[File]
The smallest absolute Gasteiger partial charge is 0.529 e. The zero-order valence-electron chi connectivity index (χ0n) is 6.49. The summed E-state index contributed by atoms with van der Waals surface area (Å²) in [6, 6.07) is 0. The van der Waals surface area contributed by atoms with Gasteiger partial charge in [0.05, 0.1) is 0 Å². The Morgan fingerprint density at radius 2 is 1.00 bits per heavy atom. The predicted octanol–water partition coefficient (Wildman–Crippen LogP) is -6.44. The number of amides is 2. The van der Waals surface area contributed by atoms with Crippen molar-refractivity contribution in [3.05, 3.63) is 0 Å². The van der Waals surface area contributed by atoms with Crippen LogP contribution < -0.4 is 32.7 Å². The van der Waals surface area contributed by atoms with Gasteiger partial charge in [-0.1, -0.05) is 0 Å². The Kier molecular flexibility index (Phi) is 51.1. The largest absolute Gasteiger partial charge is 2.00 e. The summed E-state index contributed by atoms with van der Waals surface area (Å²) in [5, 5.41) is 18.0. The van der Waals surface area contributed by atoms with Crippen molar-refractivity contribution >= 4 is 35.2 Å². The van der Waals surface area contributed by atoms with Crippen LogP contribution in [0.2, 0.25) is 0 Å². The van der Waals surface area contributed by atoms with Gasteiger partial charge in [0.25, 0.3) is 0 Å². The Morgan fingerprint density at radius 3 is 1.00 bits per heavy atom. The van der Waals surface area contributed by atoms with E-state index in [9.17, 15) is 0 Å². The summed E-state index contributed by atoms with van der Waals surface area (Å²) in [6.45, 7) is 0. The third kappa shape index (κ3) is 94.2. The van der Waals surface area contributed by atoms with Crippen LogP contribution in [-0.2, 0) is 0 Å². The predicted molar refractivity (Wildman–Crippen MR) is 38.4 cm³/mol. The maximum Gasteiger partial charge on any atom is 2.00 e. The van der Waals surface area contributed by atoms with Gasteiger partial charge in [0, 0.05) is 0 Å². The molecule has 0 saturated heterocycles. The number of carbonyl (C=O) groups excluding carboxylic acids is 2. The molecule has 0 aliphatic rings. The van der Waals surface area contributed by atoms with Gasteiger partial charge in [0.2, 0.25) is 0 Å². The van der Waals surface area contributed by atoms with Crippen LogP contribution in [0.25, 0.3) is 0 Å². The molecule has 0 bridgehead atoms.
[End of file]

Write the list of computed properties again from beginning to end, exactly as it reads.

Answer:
The smallest absolute Gasteiger partial charge is 0.529 e. The zero-order valence-electron chi connectivity index (χ0n) is 6.49. The summed E-state index contributed by atoms with van der Waals surface area (Å²) in [6, 6.07) is 0. The van der Waals surface area contributed by atoms with Gasteiger partial charge in [0.05, 0.1) is 0 Å². The Morgan fingerprint density at radius 2 is 1.00 bits per heavy atom. The predicted octanol–water partition coefficient (Wildman–Crippen LogP) is -6.44. The number of amides is 2. The van der Waals surface area contributed by atoms with Crippen molar-refractivity contribution in [3.05, 3.63) is 0 Å². The van der Waals surface area contributed by atoms with Crippen LogP contribution < -0.4 is 32.7 Å². The van der Waals surface area contributed by atoms with Gasteiger partial charge in [-0.1, -0.05) is 0 Å². The Kier molecular flexibility index (Phi) is 51.1. The largest absolute Gasteiger partial charge is 2.00 e. The summed E-state index contributed by atoms with van der Waals surface area (Å²) in [5, 5.41) is 18.0. The van der Waals surface area contributed by atoms with Crippen molar-refractivity contribution >= 4 is 35.2 Å². The van der Waals surface area contributed by atoms with Crippen LogP contribution in [0.2, 0.25) is 0 Å². The van der Waals surface area contributed by atoms with Gasteiger partial charge in [0.25, 0.3) is 0 Å². The Morgan fingerprint density at radius 3 is 1.00 bits per heavy atom. The van der Waals surface area contributed by atoms with E-state index in [9.17, 15) is 0 Å². The summed E-state index contributed by atoms with van der Waals surface area (Å²) in [6.45, 7) is 0. The third kappa shape index (κ3) is 94.2. The van der Waals surface area contributed by atoms with Crippen LogP contribution in [-0.2, 0) is 0 Å². The predicted molar refractivity (Wildman–Crippen MR) is 38.4 cm³/mol. The maximum Gasteiger partial charge on any atom is 2.00 e. The van der Waals surface area contributed by atoms with Gasteiger partial charge in [0, 0.05) is 0 Å². The molecule has 0 saturated heterocycles. The number of carbonyl (C=O) groups excluding carboxylic acids is 2. The molecule has 0 aliphatic rings. The van der Waals surface area contributed by atoms with Gasteiger partial charge in [0.2, 0.25) is 0 Å². The van der Waals surface area contributed by atoms with Crippen LogP contribution in [0.25, 0.3) is 0 Å². The molecule has 0 bridgehead atoms.